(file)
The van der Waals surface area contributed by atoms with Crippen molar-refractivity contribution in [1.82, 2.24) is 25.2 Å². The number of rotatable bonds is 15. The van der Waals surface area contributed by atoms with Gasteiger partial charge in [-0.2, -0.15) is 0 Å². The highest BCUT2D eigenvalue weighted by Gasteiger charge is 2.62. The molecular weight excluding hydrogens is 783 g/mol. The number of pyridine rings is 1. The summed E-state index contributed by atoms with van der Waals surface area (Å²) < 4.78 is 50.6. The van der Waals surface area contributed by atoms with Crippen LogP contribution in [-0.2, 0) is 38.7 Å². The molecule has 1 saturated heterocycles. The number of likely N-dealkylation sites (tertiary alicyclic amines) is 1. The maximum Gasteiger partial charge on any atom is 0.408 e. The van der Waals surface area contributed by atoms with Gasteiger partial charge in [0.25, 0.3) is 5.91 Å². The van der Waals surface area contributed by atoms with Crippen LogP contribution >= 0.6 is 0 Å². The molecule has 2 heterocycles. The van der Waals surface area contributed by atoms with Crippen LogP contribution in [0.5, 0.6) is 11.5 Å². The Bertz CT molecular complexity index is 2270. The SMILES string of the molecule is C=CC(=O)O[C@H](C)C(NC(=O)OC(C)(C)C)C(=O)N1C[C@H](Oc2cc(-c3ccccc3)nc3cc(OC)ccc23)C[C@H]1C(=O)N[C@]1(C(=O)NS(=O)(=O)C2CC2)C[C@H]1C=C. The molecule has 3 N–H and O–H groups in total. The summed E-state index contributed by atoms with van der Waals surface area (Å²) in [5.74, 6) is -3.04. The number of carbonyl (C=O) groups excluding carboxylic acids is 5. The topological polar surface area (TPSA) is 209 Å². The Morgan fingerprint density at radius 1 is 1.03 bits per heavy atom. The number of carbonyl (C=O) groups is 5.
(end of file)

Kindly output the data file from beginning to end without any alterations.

The van der Waals surface area contributed by atoms with Crippen molar-refractivity contribution in [1.82, 2.24) is 25.2 Å². The number of rotatable bonds is 15. The van der Waals surface area contributed by atoms with Gasteiger partial charge in [-0.2, -0.15) is 0 Å². The highest BCUT2D eigenvalue weighted by Gasteiger charge is 2.62. The molecular weight excluding hydrogens is 783 g/mol. The number of pyridine rings is 1. The summed E-state index contributed by atoms with van der Waals surface area (Å²) < 4.78 is 50.6. The van der Waals surface area contributed by atoms with Crippen LogP contribution in [-0.2, 0) is 38.7 Å². The molecule has 1 saturated heterocycles. The number of likely N-dealkylation sites (tertiary alicyclic amines) is 1. The maximum Gasteiger partial charge on any atom is 0.408 e. The van der Waals surface area contributed by atoms with Gasteiger partial charge in [0.25, 0.3) is 5.91 Å². The van der Waals surface area contributed by atoms with Crippen LogP contribution >= 0.6 is 0 Å². The molecule has 2 heterocycles. The van der Waals surface area contributed by atoms with Crippen LogP contribution in [0.5, 0.6) is 11.5 Å². The Bertz CT molecular complexity index is 2270. The SMILES string of the molecule is C=CC(=O)O[C@H](C)C(NC(=O)OC(C)(C)C)C(=O)N1C[C@H](Oc2cc(-c3ccccc3)nc3cc(OC)ccc23)C[C@H]1C(=O)N[C@]1(C(=O)NS(=O)(=O)C2CC2)C[C@H]1C=C. The molecule has 3 N–H and O–H groups in total. The summed E-state index contributed by atoms with van der Waals surface area (Å²) in [5.74, 6) is -3.04. The number of carbonyl (C=O) groups excluding carboxylic acids is 5. The topological polar surface area (TPSA) is 209 Å². The Morgan fingerprint density at radius 1 is 1.03 bits per heavy atom. The number of carbonyl (C=O) groups is 5.